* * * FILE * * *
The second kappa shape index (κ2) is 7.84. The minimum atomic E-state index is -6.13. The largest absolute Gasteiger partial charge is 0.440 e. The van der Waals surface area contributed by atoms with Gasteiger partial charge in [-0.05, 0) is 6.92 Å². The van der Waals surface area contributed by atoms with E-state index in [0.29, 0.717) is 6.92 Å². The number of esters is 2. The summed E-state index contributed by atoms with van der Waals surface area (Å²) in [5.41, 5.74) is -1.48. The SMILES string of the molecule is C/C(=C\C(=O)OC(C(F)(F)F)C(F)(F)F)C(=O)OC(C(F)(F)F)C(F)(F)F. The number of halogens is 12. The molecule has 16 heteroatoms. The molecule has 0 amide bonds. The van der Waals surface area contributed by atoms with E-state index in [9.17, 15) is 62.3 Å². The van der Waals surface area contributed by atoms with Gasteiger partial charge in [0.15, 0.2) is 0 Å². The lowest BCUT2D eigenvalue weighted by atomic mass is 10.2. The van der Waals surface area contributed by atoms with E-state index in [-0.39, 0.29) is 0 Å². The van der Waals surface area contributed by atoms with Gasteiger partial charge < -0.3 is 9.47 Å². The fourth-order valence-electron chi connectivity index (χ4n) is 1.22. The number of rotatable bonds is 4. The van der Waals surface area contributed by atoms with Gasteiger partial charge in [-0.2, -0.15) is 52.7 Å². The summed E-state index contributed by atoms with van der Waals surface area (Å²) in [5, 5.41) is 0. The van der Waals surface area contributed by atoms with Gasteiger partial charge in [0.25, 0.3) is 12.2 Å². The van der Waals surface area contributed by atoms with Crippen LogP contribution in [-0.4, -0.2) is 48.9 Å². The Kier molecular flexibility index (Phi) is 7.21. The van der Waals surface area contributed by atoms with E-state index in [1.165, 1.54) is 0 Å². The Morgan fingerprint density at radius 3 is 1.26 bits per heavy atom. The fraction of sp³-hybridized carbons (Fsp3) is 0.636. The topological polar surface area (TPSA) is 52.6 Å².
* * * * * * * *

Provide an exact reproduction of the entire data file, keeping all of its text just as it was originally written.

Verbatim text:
The second kappa shape index (κ2) is 7.84. The minimum atomic E-state index is -6.13. The largest absolute Gasteiger partial charge is 0.440 e. The van der Waals surface area contributed by atoms with Gasteiger partial charge in [-0.05, 0) is 6.92 Å². The van der Waals surface area contributed by atoms with E-state index in [0.29, 0.717) is 6.92 Å². The number of esters is 2. The summed E-state index contributed by atoms with van der Waals surface area (Å²) in [5.41, 5.74) is -1.48. The SMILES string of the molecule is C/C(=C\C(=O)OC(C(F)(F)F)C(F)(F)F)C(=O)OC(C(F)(F)F)C(F)(F)F. The number of halogens is 12. The molecule has 16 heteroatoms. The molecule has 0 amide bonds. The van der Waals surface area contributed by atoms with E-state index in [9.17, 15) is 62.3 Å². The van der Waals surface area contributed by atoms with Gasteiger partial charge in [0.15, 0.2) is 0 Å². The lowest BCUT2D eigenvalue weighted by atomic mass is 10.2. The van der Waals surface area contributed by atoms with E-state index in [-0.39, 0.29) is 0 Å². The van der Waals surface area contributed by atoms with Gasteiger partial charge < -0.3 is 9.47 Å². The fourth-order valence-electron chi connectivity index (χ4n) is 1.22. The number of rotatable bonds is 4. The van der Waals surface area contributed by atoms with Gasteiger partial charge in [-0.2, -0.15) is 52.7 Å². The summed E-state index contributed by atoms with van der Waals surface area (Å²) in [5, 5.41) is 0. The van der Waals surface area contributed by atoms with Gasteiger partial charge in [0.25, 0.3) is 12.2 Å². The van der Waals surface area contributed by atoms with Crippen LogP contribution in [-0.4, -0.2) is 48.9 Å². The Kier molecular flexibility index (Phi) is 7.21. The van der Waals surface area contributed by atoms with E-state index in [1.165, 1.54) is 0 Å². The Morgan fingerprint density at radius 3 is 1.26 bits per heavy atom. The fraction of sp³-hybridized carbons (Fsp3) is 0.636. The topological polar surface area (TPSA) is 52.6 Å².